It seems that Doublelift’s motivation was restored in a matter of a day, as he was reinserted into the lineup for their second game of the week against Immortals. IMT won their first matchup this season in Jake “Xmithie” Puchero’s revenge game, but it was also Mads “Broxah” Brock-Pedersen’s first game after travelling to North America. This time, there would be no excuses for TL.

Unfortunately for them, there would be no redemption, either. IMT exploited the Qiyana/Gragas combo to make life impossible for Nicolaj “Jensen” Jensen’s Zoe, while Paul “sOAZ” Boyer’s Renekton destroyed Jung “Impact” Eon-yeong’s Zac. Even when Broxah’s Olaf tried to gank to relieve pressure, he was under threat of dying himself in a 2v1. In the final team fight of the game, Doublelift’s opponent Apollo “Apollo” Price picked up a pentakill on Aphelios to seal the win for IMT.

It really doesn’t matter who TL are playing at AD carry if they don’t get their drafts cleaned up. TL used to just be able to withstand the early game and outclass teams with their mechanics and macro later in the game. Now with their coordination out of sorts, TL can’t get away with picking multiple losing lanes. The Spring Split may not mean as much this year, but TL’s management has never been afraid of making roster changes. The players and coaching staff are surely feeling the pressure as they fall to 6-8.


Team Liquid’s ADC swaps aren’t the only roster changes going on in the league. Now that teams have a larger sample size of games to judge, teams are more open to moving players up to the main roster for a spark. Dignitas’ Matthew “Akaadian” Higginbotham, Counter Logic Gaming’s Oh “Wind” Myeong-jin, and Golden Guardians’ Choi “huhi” Jae-hyun all got their first starts of the season.

Dignitas continued their downward spiral with another 0-2, but you could hardly put that on Akaadian. He was easily their best player in their loss to 100 Thieves, picking up First Blood for the team and going 7/2/3 on Lee Sin. There wasn’t much he could do in the loss to Golden Guardians, as GG used their lane advantages to get early turrets and snowball their gold lead. Akaadian has very likely earned more play time going forward.

Wind wasn’t expected to be a factor for CLG this split, but Lee “Crown” Min-ho’s departure opened up an import slot. Wind didn’t make a huge impression one way or another. The team upset TL in their first game, but that was mostly attributed to an 11/1/0 popoff performance from Pobelter. Wind followed that 0/3/11 performance with a 1/3/0 score against Evil Geniuses. With Pobelter the focal point, it feels like whoever CLG puts bot lane is of secondary performance. CLG could go either way, but with the lost season, it might make sense to continue to give Wind stage time.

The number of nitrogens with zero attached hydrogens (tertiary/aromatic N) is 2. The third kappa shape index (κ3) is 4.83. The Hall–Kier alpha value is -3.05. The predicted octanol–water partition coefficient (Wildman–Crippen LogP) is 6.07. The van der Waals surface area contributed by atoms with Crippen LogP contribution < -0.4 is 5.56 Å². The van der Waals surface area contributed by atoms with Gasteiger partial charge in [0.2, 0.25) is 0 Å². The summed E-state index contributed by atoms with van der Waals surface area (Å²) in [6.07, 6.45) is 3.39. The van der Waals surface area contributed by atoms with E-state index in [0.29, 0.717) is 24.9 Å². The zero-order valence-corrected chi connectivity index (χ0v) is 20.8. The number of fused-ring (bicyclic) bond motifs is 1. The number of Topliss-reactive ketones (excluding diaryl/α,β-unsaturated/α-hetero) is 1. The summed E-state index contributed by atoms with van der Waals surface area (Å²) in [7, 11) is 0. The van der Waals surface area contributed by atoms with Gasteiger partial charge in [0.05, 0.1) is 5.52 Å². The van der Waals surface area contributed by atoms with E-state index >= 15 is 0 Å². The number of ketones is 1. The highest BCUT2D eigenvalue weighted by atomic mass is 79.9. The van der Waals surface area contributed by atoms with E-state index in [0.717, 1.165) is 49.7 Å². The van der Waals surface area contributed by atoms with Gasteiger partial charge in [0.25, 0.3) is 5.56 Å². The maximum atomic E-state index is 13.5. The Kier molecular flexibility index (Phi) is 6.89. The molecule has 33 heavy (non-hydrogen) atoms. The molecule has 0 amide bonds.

Golden Guardians interestingly went the opposite direction, promoting a more experienced support at the end of the season. Huhi looked good in his return to the LCS. GG won their opening game against Dignitas, with huhi showcasing Sett in his champion pool. They can definitely be more creative in their drafts with huhi than Yuri “Keith” Jew. GG then got crushed by C9, but huhi hit several really good Nautilus hooks and engaged at the right times. He basically looked as good as one could in a 0/4/2 performance. As long as GG stay in the hunt for playoffs, huhi will continue to start at support.


Saturday, March 14th – 2 p.m. PST: Immortals vs. TSM

Both teams are in LCS playoff position and have a good shot at ending the season in the top four. Immortals have looked improved after reuniting Nickolas “Hakuho” Surgent with Apollo and come off an impressive win over Team Liquid. Meanwhile, TSM are coming off the most impressive weekend of the season after beating Cloud9 and FlyQuest. TSM have won consecutive games after drafting red side Sett. Will IMT allow them to have it three games in a row?

Sunday, March 15th – 1 p.m. PST: Golden Guardians vs. Team Liquid

Golden Guardians and Team Liquid are both 6-8, tied for seventh in the LCS. With only four games left in the season, every game is crucial in the standings. With GG’s win over TL in week three, they will hold a virtual two game advantage over TL if they win the rematch. So for TL, this is an absolute must win if they want to avoid missing the playoffs after four straight LCS titles. Look for TL to emphasize stronger lanes in their draft, while GG will want to put Can “Closer” Çelik on a playmaker.